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covid19 Opinion stories

MALCOLM: It’s becoming clear Trudeau mishandled the pandemic from Day 1

Next time a politician claims to need unprecedented public money to spend their way out of a crisis, the answer should be: thanks, but no thanks.

The coronavirus pandemic and resulting lockdown gave the Trudeau government something that Liberals have long coveted: the social licence to spend obscene amounts of money, dole out sweetheart deals to crony friends, and rack up insurmountable levels of debt without consequence.

When Finance Minister Bill Morneau announced that Canada’s deficit this year would surpass $323 billion — contributing to a new total of $1.2 trillion in debt — he did so with a shrug.

The government insisted that the situation warranted such extreme and costly measures, and they insisted that Canadians were convinced that drastic government intervention was the only way to keep the economy from collapsing.

Prime Minister Justin Trudeau, meanwhile, was riding high in the polls — which is easy to do when you’re handing out cash left, right and centre.

But as the economy recovers and the dust begins to settle on Trudeau’s COVID-19 response, it’s becoming increasingly clear that the Liberal government was up to all its old tricks and that they mishandled their pandemic response from Day 1.

It turns out the sordid WE charity scandal is just the tip of the iceberg.

We learned this week that the Trudeau government handed out a $113 million sole-sourced contract to produce medical masks to a Quebec firm, despite the fact that firm had no manufacturing facilities in Canada.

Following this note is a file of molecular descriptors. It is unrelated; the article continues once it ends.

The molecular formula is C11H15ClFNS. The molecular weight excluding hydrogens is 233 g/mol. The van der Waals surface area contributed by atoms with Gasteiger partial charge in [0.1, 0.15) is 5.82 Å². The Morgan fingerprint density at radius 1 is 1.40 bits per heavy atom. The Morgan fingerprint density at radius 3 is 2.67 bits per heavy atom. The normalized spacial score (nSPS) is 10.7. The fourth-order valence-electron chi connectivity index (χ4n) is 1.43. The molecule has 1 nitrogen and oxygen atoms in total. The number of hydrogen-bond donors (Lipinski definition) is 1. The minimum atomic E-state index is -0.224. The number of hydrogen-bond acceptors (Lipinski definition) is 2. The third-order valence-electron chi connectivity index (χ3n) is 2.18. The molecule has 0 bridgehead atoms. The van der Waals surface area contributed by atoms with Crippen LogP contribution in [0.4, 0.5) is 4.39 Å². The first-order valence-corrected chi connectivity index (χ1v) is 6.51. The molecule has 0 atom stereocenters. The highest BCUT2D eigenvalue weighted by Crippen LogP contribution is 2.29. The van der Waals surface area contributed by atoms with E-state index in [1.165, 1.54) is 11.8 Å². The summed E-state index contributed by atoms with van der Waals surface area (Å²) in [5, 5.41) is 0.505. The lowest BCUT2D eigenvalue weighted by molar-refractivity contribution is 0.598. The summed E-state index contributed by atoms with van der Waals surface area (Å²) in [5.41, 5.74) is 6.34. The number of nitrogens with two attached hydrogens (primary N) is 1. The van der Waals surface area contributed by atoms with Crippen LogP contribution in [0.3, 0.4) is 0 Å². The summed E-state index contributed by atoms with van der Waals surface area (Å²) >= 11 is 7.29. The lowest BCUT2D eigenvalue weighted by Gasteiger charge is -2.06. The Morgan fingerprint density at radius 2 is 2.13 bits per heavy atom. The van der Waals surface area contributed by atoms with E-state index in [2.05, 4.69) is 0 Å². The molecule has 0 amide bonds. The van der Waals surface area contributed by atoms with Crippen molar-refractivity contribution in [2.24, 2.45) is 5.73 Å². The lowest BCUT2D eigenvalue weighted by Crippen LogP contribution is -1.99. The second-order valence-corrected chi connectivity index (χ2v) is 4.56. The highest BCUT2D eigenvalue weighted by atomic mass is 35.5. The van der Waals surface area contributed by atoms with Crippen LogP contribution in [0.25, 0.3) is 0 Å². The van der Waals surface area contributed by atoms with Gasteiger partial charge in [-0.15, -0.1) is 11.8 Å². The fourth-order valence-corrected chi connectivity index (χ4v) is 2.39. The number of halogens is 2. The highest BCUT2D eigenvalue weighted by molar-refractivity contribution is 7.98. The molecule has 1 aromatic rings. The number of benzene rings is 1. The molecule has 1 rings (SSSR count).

According to Blacklock’s Reporter, an independent news agency based in Ottawa, government records show that cabinet approved the sweetheart deal with AMD Medicom on March 20, 2020, just nine days after the pandemic was declared.

Trudeau even boasted about the “made-in-Canada” solutions his government was funding.

“Canadian companies are answering the call to protect our health-care professionals with made-in-Canada solutions,” said Trudeau at the time. Oops.

It turns out that AMD Medicom was given $113 million from the Trudeau government and another $4 million from the Quebec government, despite the fact that it closed its last Canadian factory in 2019. Instead it offshores mask production to its factories in China, Taiwan, the U.S. and France.

Not only did Trudeau award this contract without sending notice to competitors, the Quebec firm then turned around to hire none other than SNC-Lavalin as its contractor for the deal.

Must be nice to have friends in Liberal places.

While the WE charity and AMD Medicom are just two of the many head-scratching deals awarded by Trudeau, his government is doing everything in its power to protect other crony contracts from public scrutiny.

As reported by the Canadian Press this week, the Trudeau government is refusing to reveal details of $5.8 billion worth of lucrative federal contracts awarded during the pandemic response. The identities and dollar figures given to private companies are being hidden from the public.

“We are guarding our supplier information carefully to make sure we have access to that supply chain on a continual basis should we need it,” said the deputy minister for Public Services and Procurement Canada in defence of the government’s secrecy.

Or perhaps it’s because most of this $5.8 billion is going overseas to foreign suppliers. The latest figures provided by the feds show that less than 40% of these contracts were given to domestic suppliers.

And even the so-called Canadian suppliers may or may not actually be doing business in Canada.

Herein lies the problem with enabling governments with sweeping new spending powers during a crisis: they don’t get any better at their jobs. Bureaucracies don’t magically become more competent, and politicians don’t become any more honest.

The best lesson Canadians can learn from this mess is that the next time a politician claims to need unprecedented public money to spend their way out of a crisis, the answer should be: thanks, but no thanks.

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